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Statement by H.E.Mr. Li Baodong Permanent Representative of China to the United Nation at Security Council Debate on United Nations Stabilization Mission in Haiti (MINUSTAH)

2010/04/28

 
 
(Photograph by Bai Jie/Xinhua News Agency) 
Mr. President,

Thank you for convening today's meeting. I wish to thank Mr. Edmund Mulet, Special Representative of the Secretary-General on Haiti, for his briefing. I also welcome H.E.Mr.Jean Bellerive for his presence at the meeting.

The powerful earthquake that struck Haiti on January 12 caused unprecedented damage and disaster, and has presented new difficulties and challenges to the commitment of the UN Security Council to the stabilization process in Haiti.We are saddened by the heavy losses suffered by MINUSTAH during the earthquake. We commend Mr. Mullet and all the MINUSTAH personnel for their courage, dedication and sacrifice.

As a Chinese saying goes, "when trouble occurs at one spot, help comes from all quarters". Over the past three months, the international outpouring of support, sympathy and generosity into Haiti has never ceased. Following the earthquake, the Chinese Government lost no time in providing various kinds of assistance to Haiti and has made vigorous efforts to help the Haitian Government and people weather the difficulties. We are gratified to see the post-disaster security situation in Haiti remaining calm and the steady progress being made in relief and recovery efforts. We are convinced that, under the leadership of the Haitian government and with the support and assistance of the international community, the government and people of Haiti will soon build back better, heal the wounds and create a bright future of peace, stability and sustainable development.

Mr. President,

The post-disaster situation and reconstruction in Haiti is at the center of international attention. We support the United Nations and the international community in continuing to support and assist Haiti in its effort to achieve stability and carry out reconstruction as soon as possible. The recovery and reconstruction in Haiti will be a long, arduous and challenging process. All parties need to fully respect the sovereignty of Haiti and ensure that the Haitian Government and people play a leading role in the Haitian stabilization and reconstruction process. The United Nations should continue to play an important coordinating role in the stabilization process in Haiti and in the international endeavor to assist the country in its post-disaster reconstruction.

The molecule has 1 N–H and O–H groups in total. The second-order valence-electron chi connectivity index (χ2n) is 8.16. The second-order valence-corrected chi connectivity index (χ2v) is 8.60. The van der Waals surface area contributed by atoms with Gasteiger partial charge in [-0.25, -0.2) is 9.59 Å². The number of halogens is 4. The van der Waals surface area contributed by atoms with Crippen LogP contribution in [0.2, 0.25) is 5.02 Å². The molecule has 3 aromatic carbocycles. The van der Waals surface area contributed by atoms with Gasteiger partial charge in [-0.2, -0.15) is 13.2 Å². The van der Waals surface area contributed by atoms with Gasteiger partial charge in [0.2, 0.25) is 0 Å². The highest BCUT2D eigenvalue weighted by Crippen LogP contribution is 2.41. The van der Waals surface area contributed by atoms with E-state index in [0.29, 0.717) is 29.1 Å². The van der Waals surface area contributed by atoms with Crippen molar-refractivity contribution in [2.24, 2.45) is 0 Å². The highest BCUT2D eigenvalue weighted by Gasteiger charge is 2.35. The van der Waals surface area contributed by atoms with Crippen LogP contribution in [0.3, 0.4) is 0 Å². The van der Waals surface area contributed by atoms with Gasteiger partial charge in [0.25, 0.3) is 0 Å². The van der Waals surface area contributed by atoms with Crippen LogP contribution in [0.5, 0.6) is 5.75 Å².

We appreciate the report (S/2010/200) submitted by the Secretary-General a few days ago and take note of the recommendations regarding the future role of MINUSTAH. We also understand that some parties concerned hope that the United Nations provides more support and assistance to promote political stability, maintain security, support elections and rule of law, and rebuild state capacity of Haiti.We are of the view that the major organs and agencies of the United Nations, relevant regional organizations and major donors should perform their respective duties within the framework of their mandates.At the same time, there should be a clear division of labor and enhanced coordination to avoid duplication of labor and waster of resources.

Mr. President,

Over the past five years and more, MINUSTAH has made significant contribution to the security and stability of Haiti. Under the current circumstances, the important role of MINUSTAH in the stabilization process of Haiti is self-evident. We are in favor of strengthening the capacity of MINUSTAH so that it can better perform its current mandate. As MINUSTAH is a peace-keeping mission, its core function is to safeguard security and stability of Haiti. With regard to promoting Haiti's political stability,rebuilding its state capacity and supporting elections and rule of law, the Mission may provide appropriate support and assistance within its mandate and capacity. But it should refrain from taking on everything while deviating from its central task of peacekeeping operations. As authorized by Security Council Resolution 1908,the forces level of MINUSTAH has been increased by a total of 3,500. The full deployment of such additional forces takes more time. With regard to the issue of further increase of police and reconfiguration of MINUSTAH's military component, we deem it necessary that the Security Council and DPKO have a comprehensive assessment and take a prudential approach. We also hope the United Nations will soon restore the facilities of MINUSTAH to ensure the safety and security of its staff.

Thank you, Mr. President.

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